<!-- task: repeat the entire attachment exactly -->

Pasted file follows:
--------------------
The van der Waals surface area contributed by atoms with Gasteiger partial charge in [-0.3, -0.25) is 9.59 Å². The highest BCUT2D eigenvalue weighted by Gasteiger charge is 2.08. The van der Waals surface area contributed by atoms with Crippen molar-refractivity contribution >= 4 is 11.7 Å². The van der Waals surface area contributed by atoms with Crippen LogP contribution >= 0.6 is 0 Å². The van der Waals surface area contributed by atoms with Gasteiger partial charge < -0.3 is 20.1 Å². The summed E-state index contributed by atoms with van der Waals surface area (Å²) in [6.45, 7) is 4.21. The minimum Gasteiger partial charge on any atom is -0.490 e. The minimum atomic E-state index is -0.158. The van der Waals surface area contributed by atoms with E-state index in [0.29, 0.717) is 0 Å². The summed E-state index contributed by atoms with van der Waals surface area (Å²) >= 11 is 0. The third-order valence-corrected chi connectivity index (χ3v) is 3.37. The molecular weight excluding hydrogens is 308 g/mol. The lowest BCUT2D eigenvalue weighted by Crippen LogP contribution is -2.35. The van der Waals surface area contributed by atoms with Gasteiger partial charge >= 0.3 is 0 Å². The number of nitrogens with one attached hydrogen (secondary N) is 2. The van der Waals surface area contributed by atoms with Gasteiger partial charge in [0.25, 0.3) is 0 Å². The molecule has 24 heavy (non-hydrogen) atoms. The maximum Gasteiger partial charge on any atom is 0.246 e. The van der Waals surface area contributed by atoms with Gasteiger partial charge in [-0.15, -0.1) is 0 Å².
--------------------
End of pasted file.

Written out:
The van der Waals surface area contributed by atoms with Gasteiger partial charge in [-0.3, -0.25) is 9.59 Å². The highest BCUT2D eigenvalue weighted by Gasteiger charge is 2.08. The van der Waals surface area contributed by atoms with Crippen molar-refractivity contribution >= 4 is 11.7 Å². The van der Waals surface area contributed by atoms with Crippen LogP contribution >= 0.6 is 0 Å². The van der Waals surface area contributed by atoms with Gasteiger partial charge < -0.3 is 20.1 Å². The summed E-state index contributed by atoms with van der Waals surface area (Å²) in [6.45, 7) is 4.21. The minimum Gasteiger partial charge on any atom is -0.490 e. The minimum atomic E-state index is -0.158. The van der Waals surface area contributed by atoms with E-state index in [0.29, 0.717) is 0 Å². The summed E-state index contributed by atoms with van der Waals surface area (Å²) >= 11 is 0. The third-order valence-corrected chi connectivity index (χ3v) is 3.37. The molecular weight excluding hydrogens is 308 g/mol. The lowest BCUT2D eigenvalue weighted by Crippen LogP contribution is -2.35. The van der Waals surface area contributed by atoms with Gasteiger partial charge >= 0.3 is 0 Å². The number of nitrogens with one attached hydrogen (secondary N) is 2. The van der Waals surface area contributed by atoms with Gasteiger partial charge in [0.25, 0.3) is 0 Å². The molecule has 24 heavy (non-hydrogen) atoms. The maximum Gasteiger partial charge on any atom is 0.246 e. The van der Waals surface area contributed by atoms with Gasteiger partial charge in [-0.15, -0.1) is 0 Å².